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FIT4009 Advanced topics in intelligent systems - Semester 2, 2012

Methods from Artificial Intelligence (AI) form the basis for many advanced information systems. These techniques address problems that are difficult to solve or not efficiently solvable with conventional techniques. Building on the undergraduate curriculum this unit introduces the student to advanced AI methods and their applications in information systems.

Mode of Delivery

Clayton (Day)

Contact Hours

2 hrs lectures/wk

Workload

For on-campus students, workload commitments are: (12 hours per week total)

  • Lectures: 2 hours per week
  • Reading, preparation, assignment work, revision: 10 hours per week

Unit Relationships

Prerequisites

Completion of the Bachelor of Computer Science or equivalent to the entry requirements for the Honours program. Students must also have enrolment approval from the Honours Coordinator.

Chief Examiner

Campus Lecturer

Clayton

Gholamreza Haffari

David Dowe

Academic Overview

Outcomes

At the completion of this unit students will have:
  • achieved an overview of different technologies that form the basis of intelligent information systems;
  • understood the capabilities of these methods;
  • learned to recognise tasks that can be solved with these methods;
  • the ability to judge the limitations of these methods.With successful completion of the unit the students;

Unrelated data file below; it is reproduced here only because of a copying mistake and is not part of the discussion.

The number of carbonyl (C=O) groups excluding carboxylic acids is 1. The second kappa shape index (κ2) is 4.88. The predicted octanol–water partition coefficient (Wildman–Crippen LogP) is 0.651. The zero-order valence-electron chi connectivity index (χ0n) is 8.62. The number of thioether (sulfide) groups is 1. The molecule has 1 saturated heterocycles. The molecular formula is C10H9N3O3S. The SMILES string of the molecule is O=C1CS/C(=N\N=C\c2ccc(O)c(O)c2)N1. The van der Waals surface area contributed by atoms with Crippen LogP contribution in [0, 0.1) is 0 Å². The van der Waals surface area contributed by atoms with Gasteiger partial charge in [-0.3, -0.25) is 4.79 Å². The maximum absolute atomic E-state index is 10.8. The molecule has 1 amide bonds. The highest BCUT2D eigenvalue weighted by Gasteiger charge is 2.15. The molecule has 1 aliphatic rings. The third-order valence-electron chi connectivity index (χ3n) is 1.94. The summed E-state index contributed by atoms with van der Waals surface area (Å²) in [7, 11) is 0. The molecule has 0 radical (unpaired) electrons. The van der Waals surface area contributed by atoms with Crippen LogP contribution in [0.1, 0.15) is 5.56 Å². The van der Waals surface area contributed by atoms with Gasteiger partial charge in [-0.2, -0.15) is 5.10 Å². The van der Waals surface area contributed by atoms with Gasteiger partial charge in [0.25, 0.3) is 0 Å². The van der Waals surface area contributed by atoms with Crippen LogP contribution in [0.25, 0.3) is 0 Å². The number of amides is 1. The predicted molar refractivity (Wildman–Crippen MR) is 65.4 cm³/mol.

• the ability to apply the standard techniques in the chosen sub-fields of intelligent information systems to the construction and design of such systems;
  • the ability to critically evaluate the performance of these approaches;
  • the ability to compare these techniques to alternative approaches;
  • gained an appreciation of the practical relevance of intelligent information systems.

Graduate Attributes

Monash prepares its graduates to be:
  1. responsible and effective global citizens who:
    1. engage in an internationalised world
    2. exhibit cross-cultural competence
    3. demonstrate ethical values
  2. critical and creative scholars who:
    1. produce innovative solutions to problems
    2. apply research skills to a range of challenges
    3. communicate perceptively and effectively

Assessment Summary

Assignment and Examination, relative weight depending on topic composition. When no exam is given students will be expected to demonstrate their knowledge by solving practical problems and maybe required to give an oral report.

Assessment Task Value Due Date
Assignment 1 - Supervised Learning 15% Week 4
Assignment 2 - Parametric Methods, Clustering 15% Week 6
Assignment 3 - MML modelling 30% Week 11, Thursday, 11 October 2012
Examination 1 40% To be advised

Teaching Approach

Problem-based learning
Students are encouraged to take responsibility for organising and directing their learning with support from their lecturers.

Feedback

Our feedback to You

Types of feedback you can expect to receive in this unit are:
  • Graded assignments without comments
  • Interviews

Your feedback to Us

Monash is committed to excellence in education and regularly seeks feedback from students, employers and staff. One of the key formal ways students have to provide feedback is through SETU, Student Evaluation of Teacher and Unit. The University's student evaluation policy requires that every unit is evaluated each year. Students are strongly encouraged to complete the surveys. The feedback is anonymous and provides the Faculty with evidence of aspects that students are satisfied and areas for improvement.